Bone has a hierarchical structure based on the mineralized fibril, an organic matrix envisaging collagen protein in tight interaction with hydroxyapatite mineral (HAP) and stabilized by water molecules. The tremendous complexity of this natural composite material hides the extraordinary features in terms of high compressive strength and elasticity imparted by the collagen protein. Clearly, understanding the nanoscale interface and mechanics of bone at atomistic level can dramatically improve the development of biocomposite and the understanding of bone related diseases. In this work, we aim at elucidating the features of the interaction between a model of a single-collagen-strand (COL) with the most common dried P-rich (010) HAP surface. The methods of choice are static and dynamic simulations based on density functional theory at PBE-D2, PBE-D3 and B3LYP-D3 levels. Collagen is made to a large extent by proline (PRO) and derivatives, and PRO’s side chain is known to affect the collagen triple helix stability dramatically. However, the role of the PRO side chain in the COL/HAP interface has never been studied so far at a quantum mechanical level. To decrease the enormous structural complexity of collagen itself, we employed a simple collagen model, i.e., a single strand based on the poly-l-proline type II polymer (PPII), which, for its composition, nicely suites our purposes. We discovered that during the HAP adsorption process, the polymer deforms to create a relatively strong electrostatic interaction between the PRO carbonyl C═O group and the most exposed Ca ion of the P-rich (010) HAP surface. Both dynamic and static simulations agree that the HAP surface guides the formation of PPII conformers, which would be unstable without the support of the HAP surface. The PROs puckering and the polymer orientation affect the PPII affinity for the HAP surface with binding energies spanning within the 63–126 kJ·mol–1 range. This work is the first step toward the development of a full collagen model envisaging a three-interlocked helical polymer interacting with the HAP surfaces.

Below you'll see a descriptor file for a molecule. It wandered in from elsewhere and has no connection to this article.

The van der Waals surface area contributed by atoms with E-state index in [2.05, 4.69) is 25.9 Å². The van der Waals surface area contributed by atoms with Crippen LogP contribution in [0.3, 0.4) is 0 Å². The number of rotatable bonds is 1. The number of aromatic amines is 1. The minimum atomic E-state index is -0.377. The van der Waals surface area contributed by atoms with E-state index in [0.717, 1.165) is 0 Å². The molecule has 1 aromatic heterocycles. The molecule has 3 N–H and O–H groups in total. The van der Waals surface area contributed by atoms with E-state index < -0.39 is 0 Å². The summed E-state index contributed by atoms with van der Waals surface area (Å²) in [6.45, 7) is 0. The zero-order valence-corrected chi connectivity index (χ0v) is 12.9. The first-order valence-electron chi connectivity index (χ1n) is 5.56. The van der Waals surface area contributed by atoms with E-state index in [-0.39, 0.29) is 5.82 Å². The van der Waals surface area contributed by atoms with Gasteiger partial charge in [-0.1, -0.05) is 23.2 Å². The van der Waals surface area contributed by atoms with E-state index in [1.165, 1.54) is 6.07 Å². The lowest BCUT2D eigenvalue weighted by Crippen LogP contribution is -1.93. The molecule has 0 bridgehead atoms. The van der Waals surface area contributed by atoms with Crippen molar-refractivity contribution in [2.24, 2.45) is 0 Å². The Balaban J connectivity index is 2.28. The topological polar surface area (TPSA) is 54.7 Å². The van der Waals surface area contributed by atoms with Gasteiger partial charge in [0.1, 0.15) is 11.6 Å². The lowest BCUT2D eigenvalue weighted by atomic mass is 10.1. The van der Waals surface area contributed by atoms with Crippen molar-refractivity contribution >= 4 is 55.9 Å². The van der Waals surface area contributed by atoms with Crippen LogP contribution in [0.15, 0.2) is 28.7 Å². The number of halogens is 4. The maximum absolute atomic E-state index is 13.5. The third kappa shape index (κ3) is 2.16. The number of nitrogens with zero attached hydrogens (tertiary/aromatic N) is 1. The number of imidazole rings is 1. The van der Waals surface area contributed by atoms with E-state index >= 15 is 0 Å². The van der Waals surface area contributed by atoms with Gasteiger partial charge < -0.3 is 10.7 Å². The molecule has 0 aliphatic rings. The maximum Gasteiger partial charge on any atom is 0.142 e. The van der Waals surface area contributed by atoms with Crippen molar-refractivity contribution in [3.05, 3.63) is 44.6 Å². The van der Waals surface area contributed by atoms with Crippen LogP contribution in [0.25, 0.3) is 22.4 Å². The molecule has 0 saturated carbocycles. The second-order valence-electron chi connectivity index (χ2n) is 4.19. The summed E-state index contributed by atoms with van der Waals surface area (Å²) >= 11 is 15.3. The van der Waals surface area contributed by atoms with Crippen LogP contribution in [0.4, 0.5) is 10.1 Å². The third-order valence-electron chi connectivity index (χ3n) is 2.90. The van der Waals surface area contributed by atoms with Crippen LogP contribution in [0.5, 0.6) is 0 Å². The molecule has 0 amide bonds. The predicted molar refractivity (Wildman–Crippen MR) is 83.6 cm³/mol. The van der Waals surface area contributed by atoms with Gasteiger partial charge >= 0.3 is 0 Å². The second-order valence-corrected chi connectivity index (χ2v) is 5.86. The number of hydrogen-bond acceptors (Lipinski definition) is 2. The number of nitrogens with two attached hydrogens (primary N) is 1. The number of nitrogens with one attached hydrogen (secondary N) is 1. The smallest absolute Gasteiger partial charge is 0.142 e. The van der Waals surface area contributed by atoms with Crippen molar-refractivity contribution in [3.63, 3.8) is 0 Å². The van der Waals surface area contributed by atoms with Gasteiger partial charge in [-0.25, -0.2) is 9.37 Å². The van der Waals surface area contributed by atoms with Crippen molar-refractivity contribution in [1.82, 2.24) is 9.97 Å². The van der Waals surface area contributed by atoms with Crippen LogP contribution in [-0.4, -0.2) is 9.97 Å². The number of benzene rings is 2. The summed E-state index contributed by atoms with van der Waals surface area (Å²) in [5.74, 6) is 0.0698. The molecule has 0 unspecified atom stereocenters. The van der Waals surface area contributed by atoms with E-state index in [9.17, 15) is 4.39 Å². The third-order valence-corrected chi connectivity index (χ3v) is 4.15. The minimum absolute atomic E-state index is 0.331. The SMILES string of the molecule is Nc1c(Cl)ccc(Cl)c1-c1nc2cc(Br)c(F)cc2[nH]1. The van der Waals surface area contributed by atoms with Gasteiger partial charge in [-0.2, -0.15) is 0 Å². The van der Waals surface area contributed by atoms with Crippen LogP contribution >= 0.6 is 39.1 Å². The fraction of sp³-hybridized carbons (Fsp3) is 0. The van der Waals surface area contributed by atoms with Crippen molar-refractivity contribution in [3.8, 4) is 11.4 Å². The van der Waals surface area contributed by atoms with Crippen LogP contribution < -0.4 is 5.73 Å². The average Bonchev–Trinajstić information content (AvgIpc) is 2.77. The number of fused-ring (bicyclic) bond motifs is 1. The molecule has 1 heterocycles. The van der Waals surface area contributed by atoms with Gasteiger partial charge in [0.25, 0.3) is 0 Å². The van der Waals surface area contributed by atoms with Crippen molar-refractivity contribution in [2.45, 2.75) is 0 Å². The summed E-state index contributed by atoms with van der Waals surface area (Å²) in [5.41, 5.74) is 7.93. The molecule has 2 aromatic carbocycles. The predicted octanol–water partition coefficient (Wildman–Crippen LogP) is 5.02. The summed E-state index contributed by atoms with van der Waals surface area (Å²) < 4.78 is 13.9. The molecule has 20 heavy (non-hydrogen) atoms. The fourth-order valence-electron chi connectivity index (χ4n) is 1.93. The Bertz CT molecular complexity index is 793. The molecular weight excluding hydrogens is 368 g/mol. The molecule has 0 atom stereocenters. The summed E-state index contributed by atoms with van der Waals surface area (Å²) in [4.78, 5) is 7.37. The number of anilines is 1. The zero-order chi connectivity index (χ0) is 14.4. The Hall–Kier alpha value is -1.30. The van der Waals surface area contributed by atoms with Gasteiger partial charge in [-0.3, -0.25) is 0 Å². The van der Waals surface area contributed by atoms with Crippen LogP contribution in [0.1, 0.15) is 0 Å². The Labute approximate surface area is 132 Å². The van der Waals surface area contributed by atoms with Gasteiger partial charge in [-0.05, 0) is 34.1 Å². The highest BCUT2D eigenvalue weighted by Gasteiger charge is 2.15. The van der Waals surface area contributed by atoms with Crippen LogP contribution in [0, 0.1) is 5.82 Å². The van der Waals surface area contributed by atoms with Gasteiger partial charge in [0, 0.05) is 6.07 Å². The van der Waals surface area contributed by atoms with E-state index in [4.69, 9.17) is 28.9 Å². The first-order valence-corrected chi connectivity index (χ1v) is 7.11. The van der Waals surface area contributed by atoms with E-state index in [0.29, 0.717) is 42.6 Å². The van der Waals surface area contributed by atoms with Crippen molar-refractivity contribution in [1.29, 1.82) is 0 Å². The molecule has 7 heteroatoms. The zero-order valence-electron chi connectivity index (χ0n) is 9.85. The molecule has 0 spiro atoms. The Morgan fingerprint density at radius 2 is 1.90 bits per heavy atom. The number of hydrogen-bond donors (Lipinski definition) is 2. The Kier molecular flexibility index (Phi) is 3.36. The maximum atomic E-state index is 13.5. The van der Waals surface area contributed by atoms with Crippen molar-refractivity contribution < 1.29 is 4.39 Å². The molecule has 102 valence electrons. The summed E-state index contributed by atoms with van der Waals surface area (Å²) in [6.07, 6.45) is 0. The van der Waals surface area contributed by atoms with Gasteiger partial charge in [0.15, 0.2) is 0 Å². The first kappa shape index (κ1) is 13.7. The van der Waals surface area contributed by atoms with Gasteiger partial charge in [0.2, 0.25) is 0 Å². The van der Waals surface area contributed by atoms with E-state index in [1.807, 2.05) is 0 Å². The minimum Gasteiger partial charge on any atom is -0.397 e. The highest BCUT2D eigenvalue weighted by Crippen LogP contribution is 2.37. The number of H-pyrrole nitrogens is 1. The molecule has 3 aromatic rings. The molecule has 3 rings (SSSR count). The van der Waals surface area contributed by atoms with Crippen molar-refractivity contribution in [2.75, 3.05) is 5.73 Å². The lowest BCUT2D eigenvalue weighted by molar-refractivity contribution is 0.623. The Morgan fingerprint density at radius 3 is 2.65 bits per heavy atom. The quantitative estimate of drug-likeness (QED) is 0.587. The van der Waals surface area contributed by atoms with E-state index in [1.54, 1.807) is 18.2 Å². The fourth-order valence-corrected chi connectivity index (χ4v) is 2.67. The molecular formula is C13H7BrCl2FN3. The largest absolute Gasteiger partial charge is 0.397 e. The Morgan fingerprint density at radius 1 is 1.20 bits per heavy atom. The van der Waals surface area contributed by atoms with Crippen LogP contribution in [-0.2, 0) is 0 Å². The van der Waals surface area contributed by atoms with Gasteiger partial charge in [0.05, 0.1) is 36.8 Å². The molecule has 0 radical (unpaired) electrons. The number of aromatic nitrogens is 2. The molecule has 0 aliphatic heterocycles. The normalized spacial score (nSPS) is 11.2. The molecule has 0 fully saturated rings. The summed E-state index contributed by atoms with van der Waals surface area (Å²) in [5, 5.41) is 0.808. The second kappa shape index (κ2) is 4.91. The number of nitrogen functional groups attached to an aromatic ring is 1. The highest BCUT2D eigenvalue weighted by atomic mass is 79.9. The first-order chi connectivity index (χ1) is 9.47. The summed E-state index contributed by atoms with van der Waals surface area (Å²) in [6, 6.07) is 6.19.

How does collagen adsorb on hydroxyapatite? Insights from Ab initio simulations on a polyproline type II model

Cutini, Michele;Corno, Marta;Ugliengo, Piero
2019

Abstract

Bone has a hierarchical structure based on the mineralized fibril, an organic matrix envisaging collagen protein in tight interaction with hydroxyapatite mineral (HAP) and stabilized by water molecules. The tremendous complexity of this natural composite material hides the extraordinary features in terms of high compressive strength and elasticity imparted by the collagen protein. Clearly, understanding the nanoscale interface and mechanics of bone at atomistic level can dramatically improve the development of biocomposite and the understanding of bone related diseases. In this work, we aim at elucidating the features of the interaction between a model of a single-collagen-strand (COL) with the most common dried P-rich (010) HAP surface. The methods of choice are static and dynamic simulations based on density functional theory at PBE-D2, PBE-D3 and B3LYP-D3 levels. Collagen is made to a large extent by proline (PRO) and derivatives, and PRO’s side chain is known to affect the collagen triple helix stability dramatically. However, the role of the PRO side chain in the COL/HAP interface has never been studied so far at a quantum mechanical level. To decrease the enormous structural complexity of collagen itself, we employed a simple collagen model, i.e., a single strand based on the poly-l-proline type II polymer (PPII), which, for its composition, nicely suites our purposes. We discovered that during the HAP adsorption process, the polymer deforms to create a relatively strong electrostatic interaction between the PRO carbonyl C═O group and the most exposed Ca ion of the P-rich (010) HAP surface. Both dynamic and static simulations agree that the HAP surface guides the formation of PPII conformers, which would be unstable without the support of the HAP surface. The PROs puckering and the polymer orientation affect the PPII affinity for the HAP surface with binding energies spanning within the 63–126 kJ·mol–1 range. This work is the first step toward the development of a full collagen model envisaging a three-interlocked helical polymer interacting with the HAP surfaces.
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7550
http://pubs.acs.org/journal/jpccck
Electronic, Optical and Magnetic Materials; Energy (all); Physical and Theoretical Chemistry; Surfaces, Coatings and Films
Cutini, Michele; Corno, Marta; Costa, Dominique; Ugliengo, Piero*
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Utilizza questo identificativo per citare o creare un link a questo documento: https://hdl.handle.net/2318/1696318
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